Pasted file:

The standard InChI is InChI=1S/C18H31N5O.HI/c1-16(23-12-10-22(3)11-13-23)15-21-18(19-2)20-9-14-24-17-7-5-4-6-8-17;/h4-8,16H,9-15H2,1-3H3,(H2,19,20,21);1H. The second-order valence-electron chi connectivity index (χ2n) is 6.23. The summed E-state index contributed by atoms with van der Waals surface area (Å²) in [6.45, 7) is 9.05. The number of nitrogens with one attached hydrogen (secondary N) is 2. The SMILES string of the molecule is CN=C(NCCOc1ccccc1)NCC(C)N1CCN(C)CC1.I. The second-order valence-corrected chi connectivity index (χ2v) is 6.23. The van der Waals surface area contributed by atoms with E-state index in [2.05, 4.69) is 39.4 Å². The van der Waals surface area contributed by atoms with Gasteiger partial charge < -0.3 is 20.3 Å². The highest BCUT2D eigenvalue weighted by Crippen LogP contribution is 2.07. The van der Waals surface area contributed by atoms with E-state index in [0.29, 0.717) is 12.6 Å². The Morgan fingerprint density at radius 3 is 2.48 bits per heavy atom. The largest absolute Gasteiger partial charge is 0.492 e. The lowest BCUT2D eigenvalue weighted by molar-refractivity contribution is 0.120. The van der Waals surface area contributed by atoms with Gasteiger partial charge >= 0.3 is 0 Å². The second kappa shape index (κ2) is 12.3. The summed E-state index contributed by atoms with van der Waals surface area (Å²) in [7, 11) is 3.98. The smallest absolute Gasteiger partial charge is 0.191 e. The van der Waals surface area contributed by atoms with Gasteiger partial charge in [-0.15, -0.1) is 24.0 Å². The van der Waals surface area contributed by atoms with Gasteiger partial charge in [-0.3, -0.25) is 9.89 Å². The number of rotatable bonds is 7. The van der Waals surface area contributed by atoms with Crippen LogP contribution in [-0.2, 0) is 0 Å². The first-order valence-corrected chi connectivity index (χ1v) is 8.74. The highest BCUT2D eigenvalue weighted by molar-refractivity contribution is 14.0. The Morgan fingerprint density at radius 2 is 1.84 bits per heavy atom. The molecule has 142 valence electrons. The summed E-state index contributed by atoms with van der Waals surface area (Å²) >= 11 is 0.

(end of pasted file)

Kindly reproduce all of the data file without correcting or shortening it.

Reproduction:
The standard InChI is InChI=1S/C18H31N5O.HI/c1-16(23-12-10-22(3)11-13-23)15-21-18(19-2)20-9-14-24-17-7-5-4-6-8-17;/h4-8,16H,9-15H2,1-3H3,(H2,19,20,21);1H. The second-order valence-electron chi connectivity index (χ2n) is 6.23. The summed E-state index contributed by atoms with van der Waals surface area (Å²) in [6.45, 7) is 9.05. The number of nitrogens with one attached hydrogen (secondary N) is 2. The SMILES string of the molecule is CN=C(NCCOc1ccccc1)NCC(C)N1CCN(C)CC1.I. The second-order valence-corrected chi connectivity index (χ2v) is 6.23. The van der Waals surface area contributed by atoms with E-state index in [2.05, 4.69) is 39.4 Å². The van der Waals surface area contributed by atoms with Gasteiger partial charge < -0.3 is 20.3 Å². The highest BCUT2D eigenvalue weighted by Crippen LogP contribution is 2.07. The van der Waals surface area contributed by atoms with E-state index in [0.29, 0.717) is 12.6 Å². The Morgan fingerprint density at radius 3 is 2.48 bits per heavy atom. The largest absolute Gasteiger partial charge is 0.492 e. The lowest BCUT2D eigenvalue weighted by molar-refractivity contribution is 0.120. The van der Waals surface area contributed by atoms with Gasteiger partial charge >= 0.3 is 0 Å². The second kappa shape index (κ2) is 12.3. The summed E-state index contributed by atoms with van der Waals surface area (Å²) in [7, 11) is 3.98. The smallest absolute Gasteiger partial charge is 0.191 e. The van der Waals surface area contributed by atoms with Gasteiger partial charge in [-0.15, -0.1) is 24.0 Å². The van der Waals surface area contributed by atoms with Gasteiger partial charge in [-0.3, -0.25) is 9.89 Å². The number of rotatable bonds is 7. The van der Waals surface area contributed by atoms with Crippen LogP contribution in [-0.2, 0) is 0 Å². The first-order valence-corrected chi connectivity index (χ1v) is 8.74. The highest BCUT2D eigenvalue weighted by molar-refractivity contribution is 14.0. The Morgan fingerprint density at radius 2 is 1.84 bits per heavy atom. The molecule has 142 valence electrons. The summed E-state index contributed by atoms with van der Waals surface area (Å²) >= 11 is 0.